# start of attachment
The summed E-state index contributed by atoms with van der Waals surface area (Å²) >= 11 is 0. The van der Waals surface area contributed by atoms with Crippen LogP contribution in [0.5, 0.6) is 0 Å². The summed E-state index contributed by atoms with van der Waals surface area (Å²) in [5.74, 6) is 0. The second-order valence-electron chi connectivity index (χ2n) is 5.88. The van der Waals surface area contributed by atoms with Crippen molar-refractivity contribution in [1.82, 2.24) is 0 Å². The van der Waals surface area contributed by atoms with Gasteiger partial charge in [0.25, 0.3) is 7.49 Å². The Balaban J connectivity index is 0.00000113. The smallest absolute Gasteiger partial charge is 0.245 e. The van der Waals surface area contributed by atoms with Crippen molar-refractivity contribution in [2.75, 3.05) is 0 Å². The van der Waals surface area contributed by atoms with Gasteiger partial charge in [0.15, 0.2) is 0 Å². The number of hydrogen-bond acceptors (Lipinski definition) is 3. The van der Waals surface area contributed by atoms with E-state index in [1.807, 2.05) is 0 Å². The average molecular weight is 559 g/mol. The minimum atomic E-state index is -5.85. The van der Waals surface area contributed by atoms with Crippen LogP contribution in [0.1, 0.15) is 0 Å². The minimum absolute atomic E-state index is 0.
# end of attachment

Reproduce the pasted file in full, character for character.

The summed E-state index contributed by atoms with van der Waals surface area (Å²) >= 11 is 0. The van der Waals surface area contributed by atoms with Crippen LogP contribution in [0.5, 0.6) is 0 Å². The summed E-state index contributed by atoms with van der Waals surface area (Å²) in [5.74, 6) is 0. The second-order valence-electron chi connectivity index (χ2n) is 5.88. The van der Waals surface area contributed by atoms with Crippen molar-refractivity contribution in [1.82, 2.24) is 0 Å². The van der Waals surface area contributed by atoms with Gasteiger partial charge in [0.25, 0.3) is 7.49 Å². The Balaban J connectivity index is 0.00000113. The smallest absolute Gasteiger partial charge is 0.245 e. The van der Waals surface area contributed by atoms with Crippen molar-refractivity contribution in [2.75, 3.05) is 0 Å². The van der Waals surface area contributed by atoms with Gasteiger partial charge in [0.15, 0.2) is 0 Å². The number of hydrogen-bond acceptors (Lipinski definition) is 3. The van der Waals surface area contributed by atoms with E-state index in [1.807, 2.05) is 0 Å². The average molecular weight is 559 g/mol. The minimum atomic E-state index is -5.85. The van der Waals surface area contributed by atoms with Crippen LogP contribution in [0.1, 0.15) is 0 Å². The minimum absolute atomic E-state index is 0.